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Leachman v. Kite

Decided: September 18, 1945.

REE LEACHMAN, PLAINTIFF-RESPONDENT,
v.
NANCY KITE, DEFENDANT-PROSECUTRIX



On writ of certiorari.

For the prosecutrix, Irving I. Jacobs.

For the respondent, Joseph B. Kauffman and William Charlton.

Before Brogan, Chief Justice, and Justices Donges and Perskie.

Donges

The opinion of the court was delivered by

DONGES, J. This writ of certiorari brings up for review a judgment of the Atlantic City District Court in a landlord and tenant case awarding to the landlord a judgment for possession of the leased premises against the prosecutrix.

Prosecutrix concedes that under the provisions of the statutes, R.S. 2:58-26 and R.S. 2:32-273, a review of the judgment in a case such as this is permissible only where the court lacked jurisdiction, and contends that there was such a lack in this case.

Two points are made. First, that the proofs showed that the landlord had accepted rent covering a period beyond the expiration of the lease and had, therefore, created a periodic tenancy. If this be so and if the trial court committed error in his disposition of this point, it still does not amount to a failure of jurisdiction in the District Court to entertain and determine a landlord and tenant case.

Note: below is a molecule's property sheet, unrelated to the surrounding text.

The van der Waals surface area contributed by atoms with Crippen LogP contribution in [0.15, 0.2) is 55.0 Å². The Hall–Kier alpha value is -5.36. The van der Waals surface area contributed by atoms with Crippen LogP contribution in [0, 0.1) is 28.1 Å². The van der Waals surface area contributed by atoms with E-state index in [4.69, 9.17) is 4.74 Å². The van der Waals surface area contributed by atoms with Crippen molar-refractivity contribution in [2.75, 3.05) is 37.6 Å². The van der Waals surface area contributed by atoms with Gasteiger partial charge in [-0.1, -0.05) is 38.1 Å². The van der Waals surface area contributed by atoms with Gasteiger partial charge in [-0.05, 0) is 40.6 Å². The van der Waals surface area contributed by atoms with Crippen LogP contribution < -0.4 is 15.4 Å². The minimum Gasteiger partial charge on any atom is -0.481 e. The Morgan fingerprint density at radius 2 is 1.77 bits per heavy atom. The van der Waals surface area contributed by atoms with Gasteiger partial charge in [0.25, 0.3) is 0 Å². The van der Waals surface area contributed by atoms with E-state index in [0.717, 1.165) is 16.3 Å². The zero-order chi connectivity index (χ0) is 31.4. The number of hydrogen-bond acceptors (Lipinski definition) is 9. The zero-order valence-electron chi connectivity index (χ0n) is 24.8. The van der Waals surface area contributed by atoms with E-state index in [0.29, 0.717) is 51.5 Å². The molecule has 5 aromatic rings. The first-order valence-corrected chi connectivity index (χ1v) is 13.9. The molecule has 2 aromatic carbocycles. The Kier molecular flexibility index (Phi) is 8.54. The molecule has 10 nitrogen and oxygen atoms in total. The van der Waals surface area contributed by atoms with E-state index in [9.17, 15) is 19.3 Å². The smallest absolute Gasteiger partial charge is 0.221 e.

It is also urged that the written demand for possession did not comply with regulations of the Office of Price Administration. It is not contended that the provisions of the statutes of this state were not complied with or that there was a failure in any of the steps necessary for a landlord to institute such a suit against a tenant. This objection does not amount to a jurisdictional question.

The case comes within the holding of Sbrolla v. Hess, 133 N.J.L. 71, where this court quoted from the case of Munday v. Vail, 34 Id. 418, as follows:

"Jurisdiction may be defined to be the right to adjudicate concerning the subject-matter in the given case. To constitute this there are three essentials: First. The court must have cognizance of the class of cases to which the one to be adjudged belongs. Second. The proper parties must be present. And, third. The point decided must be, in substance and effect, within the issue." Cf. Seidel v. Cahajla, 129 N.J.L. 314.

All three of these elements are present in this case. The District Court is given by statute jurisdiction of landlord and tenant cases. The parties were brought in court in accordance with the statutes and rules of the court. The point decided, the landlord's ...


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